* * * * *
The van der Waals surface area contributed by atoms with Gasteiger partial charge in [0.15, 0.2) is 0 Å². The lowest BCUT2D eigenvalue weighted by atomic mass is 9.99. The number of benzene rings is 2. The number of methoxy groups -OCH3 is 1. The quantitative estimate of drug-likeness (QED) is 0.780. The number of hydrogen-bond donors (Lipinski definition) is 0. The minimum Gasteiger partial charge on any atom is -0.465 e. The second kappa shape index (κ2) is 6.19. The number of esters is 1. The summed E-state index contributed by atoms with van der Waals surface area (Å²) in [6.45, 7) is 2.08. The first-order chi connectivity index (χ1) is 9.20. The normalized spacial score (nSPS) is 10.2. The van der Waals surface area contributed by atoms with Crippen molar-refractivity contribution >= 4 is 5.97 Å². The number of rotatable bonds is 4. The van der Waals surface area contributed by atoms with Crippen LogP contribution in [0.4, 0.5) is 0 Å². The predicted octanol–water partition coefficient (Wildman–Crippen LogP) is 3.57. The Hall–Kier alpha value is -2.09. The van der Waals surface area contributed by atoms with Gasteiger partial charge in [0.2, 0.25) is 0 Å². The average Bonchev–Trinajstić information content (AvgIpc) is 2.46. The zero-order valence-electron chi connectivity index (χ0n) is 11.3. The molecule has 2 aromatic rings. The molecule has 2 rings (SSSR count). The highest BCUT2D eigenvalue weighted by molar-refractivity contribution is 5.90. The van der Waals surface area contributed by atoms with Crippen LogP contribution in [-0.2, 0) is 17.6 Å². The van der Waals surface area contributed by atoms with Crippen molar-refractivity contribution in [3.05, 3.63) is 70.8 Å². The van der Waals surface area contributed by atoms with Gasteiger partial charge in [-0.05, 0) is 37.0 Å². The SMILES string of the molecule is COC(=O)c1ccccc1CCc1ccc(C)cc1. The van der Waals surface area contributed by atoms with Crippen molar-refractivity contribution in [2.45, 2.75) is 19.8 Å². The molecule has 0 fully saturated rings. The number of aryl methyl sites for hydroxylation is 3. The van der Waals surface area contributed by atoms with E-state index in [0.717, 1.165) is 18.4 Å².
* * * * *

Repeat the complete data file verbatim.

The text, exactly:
The van der Waals surface area contributed by atoms with Gasteiger partial charge in [0.15, 0.2) is 0 Å². The lowest BCUT2D eigenvalue weighted by atomic mass is 9.99. The number of benzene rings is 2. The number of methoxy groups -OCH3 is 1. The quantitative estimate of drug-likeness (QED) is 0.780. The number of hydrogen-bond donors (Lipinski definition) is 0. The minimum Gasteiger partial charge on any atom is -0.465 e. The second kappa shape index (κ2) is 6.19. The number of esters is 1. The summed E-state index contributed by atoms with van der Waals surface area (Å²) in [6.45, 7) is 2.08. The first-order chi connectivity index (χ1) is 9.20. The normalized spacial score (nSPS) is 10.2. The van der Waals surface area contributed by atoms with Crippen molar-refractivity contribution >= 4 is 5.97 Å². The number of rotatable bonds is 4. The van der Waals surface area contributed by atoms with Crippen LogP contribution in [0.4, 0.5) is 0 Å². The predicted octanol–water partition coefficient (Wildman–Crippen LogP) is 3.57. The Hall–Kier alpha value is -2.09. The van der Waals surface area contributed by atoms with Gasteiger partial charge in [0.2, 0.25) is 0 Å². The average Bonchev–Trinajstić information content (AvgIpc) is 2.46. The zero-order valence-electron chi connectivity index (χ0n) is 11.3. The molecule has 2 aromatic rings. The molecule has 2 rings (SSSR count). The highest BCUT2D eigenvalue weighted by molar-refractivity contribution is 5.90. The van der Waals surface area contributed by atoms with Crippen LogP contribution in [-0.2, 0) is 17.6 Å². The van der Waals surface area contributed by atoms with Crippen molar-refractivity contribution in [3.05, 3.63) is 70.8 Å². The van der Waals surface area contributed by atoms with Gasteiger partial charge in [-0.05, 0) is 37.0 Å². The SMILES string of the molecule is COC(=O)c1ccccc1CCc1ccc(C)cc1. The van der Waals surface area contributed by atoms with Crippen molar-refractivity contribution in [2.45, 2.75) is 19.8 Å². The molecule has 0 fully saturated rings. The number of aryl methyl sites for hydroxylation is 3. The van der Waals surface area contributed by atoms with E-state index in [0.717, 1.165) is 18.4 Å².